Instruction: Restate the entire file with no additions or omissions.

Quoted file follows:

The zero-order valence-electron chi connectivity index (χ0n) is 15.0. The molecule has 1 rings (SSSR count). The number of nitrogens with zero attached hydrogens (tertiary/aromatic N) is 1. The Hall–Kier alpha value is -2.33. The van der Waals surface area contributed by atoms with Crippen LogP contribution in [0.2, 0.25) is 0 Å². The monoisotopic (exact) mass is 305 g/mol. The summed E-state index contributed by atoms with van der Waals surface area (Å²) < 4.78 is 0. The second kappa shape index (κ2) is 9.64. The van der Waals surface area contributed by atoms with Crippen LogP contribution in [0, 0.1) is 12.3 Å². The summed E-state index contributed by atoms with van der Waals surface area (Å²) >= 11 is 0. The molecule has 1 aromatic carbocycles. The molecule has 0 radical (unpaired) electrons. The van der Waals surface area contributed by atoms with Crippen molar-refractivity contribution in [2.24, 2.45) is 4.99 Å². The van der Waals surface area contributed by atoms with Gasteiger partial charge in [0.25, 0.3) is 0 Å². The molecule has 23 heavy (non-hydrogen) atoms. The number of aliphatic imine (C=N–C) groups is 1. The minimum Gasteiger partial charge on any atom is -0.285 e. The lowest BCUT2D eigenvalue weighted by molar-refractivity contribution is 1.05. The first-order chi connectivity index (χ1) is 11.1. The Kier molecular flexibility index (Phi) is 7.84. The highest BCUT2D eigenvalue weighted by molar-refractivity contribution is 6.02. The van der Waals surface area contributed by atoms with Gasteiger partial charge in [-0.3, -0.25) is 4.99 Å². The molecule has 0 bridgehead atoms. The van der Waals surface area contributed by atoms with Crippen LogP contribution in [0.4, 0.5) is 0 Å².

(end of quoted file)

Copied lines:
The zero-order valence-electron chi connectivity index (χ0n) is 15.0. The molecule has 1 rings (SSSR count). The number of nitrogens with zero attached hydrogens (tertiary/aromatic N) is 1. The Hall–Kier alpha value is -2.33. The van der Waals surface area contributed by atoms with Crippen LogP contribution in [0.2, 0.25) is 0 Å². The monoisotopic (exact) mass is 305 g/mol. The summed E-state index contributed by atoms with van der Waals surface area (Å²) < 4.78 is 0. The second kappa shape index (κ2) is 9.64. The van der Waals surface area contributed by atoms with Crippen LogP contribution in [0, 0.1) is 12.3 Å². The summed E-state index contributed by atoms with van der Waals surface area (Å²) >= 11 is 0. The molecule has 1 aromatic carbocycles. The molecule has 0 radical (unpaired) electrons. The van der Waals surface area contributed by atoms with Crippen molar-refractivity contribution in [2.24, 2.45) is 4.99 Å². The van der Waals surface area contributed by atoms with Gasteiger partial charge in [0.25, 0.3) is 0 Å². The molecule has 23 heavy (non-hydrogen) atoms. The number of aliphatic imine (C=N–C) groups is 1. The minimum Gasteiger partial charge on any atom is -0.285 e. The lowest BCUT2D eigenvalue weighted by molar-refractivity contribution is 1.05. The first-order chi connectivity index (χ1) is 11.1. The Kier molecular flexibility index (Phi) is 7.84. The highest BCUT2D eigenvalue weighted by molar-refractivity contribution is 6.02. The van der Waals surface area contributed by atoms with Gasteiger partial charge in [-0.3, -0.25) is 4.99 Å². The molecule has 0 bridgehead atoms. The van der Waals surface area contributed by atoms with Crippen LogP contribution in [0.4, 0.5) is 0 Å².